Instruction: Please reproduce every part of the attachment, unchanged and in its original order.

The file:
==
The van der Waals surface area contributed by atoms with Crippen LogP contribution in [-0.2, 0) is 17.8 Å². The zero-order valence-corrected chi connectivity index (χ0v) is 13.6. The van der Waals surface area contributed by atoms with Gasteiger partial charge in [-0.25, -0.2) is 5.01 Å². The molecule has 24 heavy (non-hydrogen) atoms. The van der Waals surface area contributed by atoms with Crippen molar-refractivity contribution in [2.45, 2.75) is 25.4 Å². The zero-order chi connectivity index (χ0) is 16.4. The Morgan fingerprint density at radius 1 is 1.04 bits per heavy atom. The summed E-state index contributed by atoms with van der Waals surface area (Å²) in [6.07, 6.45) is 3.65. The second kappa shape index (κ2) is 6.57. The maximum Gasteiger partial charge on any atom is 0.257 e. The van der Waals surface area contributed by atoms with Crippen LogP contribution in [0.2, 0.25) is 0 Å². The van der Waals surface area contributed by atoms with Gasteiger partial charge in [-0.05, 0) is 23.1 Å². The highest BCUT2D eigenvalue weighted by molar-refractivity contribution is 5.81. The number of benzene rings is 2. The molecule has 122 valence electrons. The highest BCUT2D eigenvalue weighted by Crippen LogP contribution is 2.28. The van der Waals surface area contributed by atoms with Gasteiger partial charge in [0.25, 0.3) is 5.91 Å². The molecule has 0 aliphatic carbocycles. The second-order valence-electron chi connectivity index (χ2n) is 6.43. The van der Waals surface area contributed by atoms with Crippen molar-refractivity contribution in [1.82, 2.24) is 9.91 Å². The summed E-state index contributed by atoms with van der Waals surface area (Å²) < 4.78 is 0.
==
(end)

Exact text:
The van der Waals surface area contributed by atoms with Crippen LogP contribution in [-0.2, 0) is 17.8 Å². The zero-order valence-corrected chi connectivity index (χ0v) is 13.6. The van der Waals surface area contributed by atoms with Gasteiger partial charge in [-0.25, -0.2) is 5.01 Å². The molecule has 24 heavy (non-hydrogen) atoms. The van der Waals surface area contributed by atoms with Crippen molar-refractivity contribution in [2.45, 2.75) is 25.4 Å². The zero-order chi connectivity index (χ0) is 16.4. The Morgan fingerprint density at radius 1 is 1.04 bits per heavy atom. The summed E-state index contributed by atoms with van der Waals surface area (Å²) in [6.07, 6.45) is 3.65. The second kappa shape index (κ2) is 6.57. The maximum Gasteiger partial charge on any atom is 0.257 e. The van der Waals surface area contributed by atoms with Crippen LogP contribution in [0.2, 0.25) is 0 Å². The van der Waals surface area contributed by atoms with Gasteiger partial charge in [-0.05, 0) is 23.1 Å². The highest BCUT2D eigenvalue weighted by molar-refractivity contribution is 5.81. The number of benzene rings is 2. The molecule has 122 valence electrons. The highest BCUT2D eigenvalue weighted by Crippen LogP contribution is 2.28. The van der Waals surface area contributed by atoms with Gasteiger partial charge in [0.25, 0.3) is 5.91 Å². The molecule has 0 aliphatic carbocycles. The second-order valence-electron chi connectivity index (χ2n) is 6.43. The van der Waals surface area contributed by atoms with Crippen molar-refractivity contribution in [1.82, 2.24) is 9.91 Å². The summed E-state index contributed by atoms with van der Waals surface area (Å²) < 4.78 is 0.